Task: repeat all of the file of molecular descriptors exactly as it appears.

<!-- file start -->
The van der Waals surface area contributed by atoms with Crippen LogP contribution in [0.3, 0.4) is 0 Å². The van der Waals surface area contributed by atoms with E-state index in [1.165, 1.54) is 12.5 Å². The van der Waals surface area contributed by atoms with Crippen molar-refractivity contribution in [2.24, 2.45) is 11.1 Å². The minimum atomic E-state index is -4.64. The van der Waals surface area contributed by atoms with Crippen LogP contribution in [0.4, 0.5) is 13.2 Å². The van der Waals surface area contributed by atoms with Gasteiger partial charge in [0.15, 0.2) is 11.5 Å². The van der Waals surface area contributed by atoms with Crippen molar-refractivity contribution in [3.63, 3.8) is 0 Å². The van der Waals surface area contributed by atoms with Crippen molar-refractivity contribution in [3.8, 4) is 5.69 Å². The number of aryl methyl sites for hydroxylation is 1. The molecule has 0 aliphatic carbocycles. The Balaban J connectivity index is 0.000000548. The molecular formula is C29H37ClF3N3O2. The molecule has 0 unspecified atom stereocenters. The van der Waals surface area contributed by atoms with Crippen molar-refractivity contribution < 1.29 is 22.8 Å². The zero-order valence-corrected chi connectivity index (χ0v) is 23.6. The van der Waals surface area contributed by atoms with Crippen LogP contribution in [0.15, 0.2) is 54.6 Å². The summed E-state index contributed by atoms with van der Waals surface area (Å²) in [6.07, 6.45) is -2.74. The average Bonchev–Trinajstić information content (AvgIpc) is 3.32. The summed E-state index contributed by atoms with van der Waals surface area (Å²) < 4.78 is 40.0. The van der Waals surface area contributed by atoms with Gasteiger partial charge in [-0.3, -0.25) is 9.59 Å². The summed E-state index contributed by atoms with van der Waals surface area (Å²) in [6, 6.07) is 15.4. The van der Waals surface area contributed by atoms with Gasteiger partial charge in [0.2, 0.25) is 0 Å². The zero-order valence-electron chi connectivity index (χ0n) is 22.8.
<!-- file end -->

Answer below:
The van der Waals surface area contributed by atoms with Crippen LogP contribution in [0.3, 0.4) is 0 Å². The van der Waals surface area contributed by atoms with E-state index in [1.165, 1.54) is 12.5 Å². The van der Waals surface area contributed by atoms with Crippen molar-refractivity contribution in [2.24, 2.45) is 11.1 Å². The minimum atomic E-state index is -4.64. The van der Waals surface area contributed by atoms with Crippen LogP contribution in [0.4, 0.5) is 13.2 Å². The van der Waals surface area contributed by atoms with Gasteiger partial charge in [0.15, 0.2) is 11.5 Å². The van der Waals surface area contributed by atoms with Crippen molar-refractivity contribution in [3.63, 3.8) is 0 Å². The van der Waals surface area contributed by atoms with Crippen molar-refractivity contribution in [3.8, 4) is 5.69 Å². The number of aryl methyl sites for hydroxylation is 1. The molecule has 0 aliphatic carbocycles. The Balaban J connectivity index is 0.000000548. The molecular formula is C29H37ClF3N3O2. The molecule has 0 unspecified atom stereocenters. The van der Waals surface area contributed by atoms with Crippen molar-refractivity contribution < 1.29 is 22.8 Å². The zero-order valence-corrected chi connectivity index (χ0v) is 23.6. The van der Waals surface area contributed by atoms with Crippen LogP contribution in [0.15, 0.2) is 54.6 Å². The summed E-state index contributed by atoms with van der Waals surface area (Å²) in [6.07, 6.45) is -2.74. The average Bonchev–Trinajstić information content (AvgIpc) is 3.32. The summed E-state index contributed by atoms with van der Waals surface area (Å²) < 4.78 is 40.0. The van der Waals surface area contributed by atoms with Gasteiger partial charge in [-0.3, -0.25) is 9.59 Å². The summed E-state index contributed by atoms with van der Waals surface area (Å²) in [6, 6.07) is 15.4. The van der Waals surface area contributed by atoms with Gasteiger partial charge in [0.2, 0.25) is 0 Å². The zero-order valence-electron chi connectivity index (χ0n) is 22.8.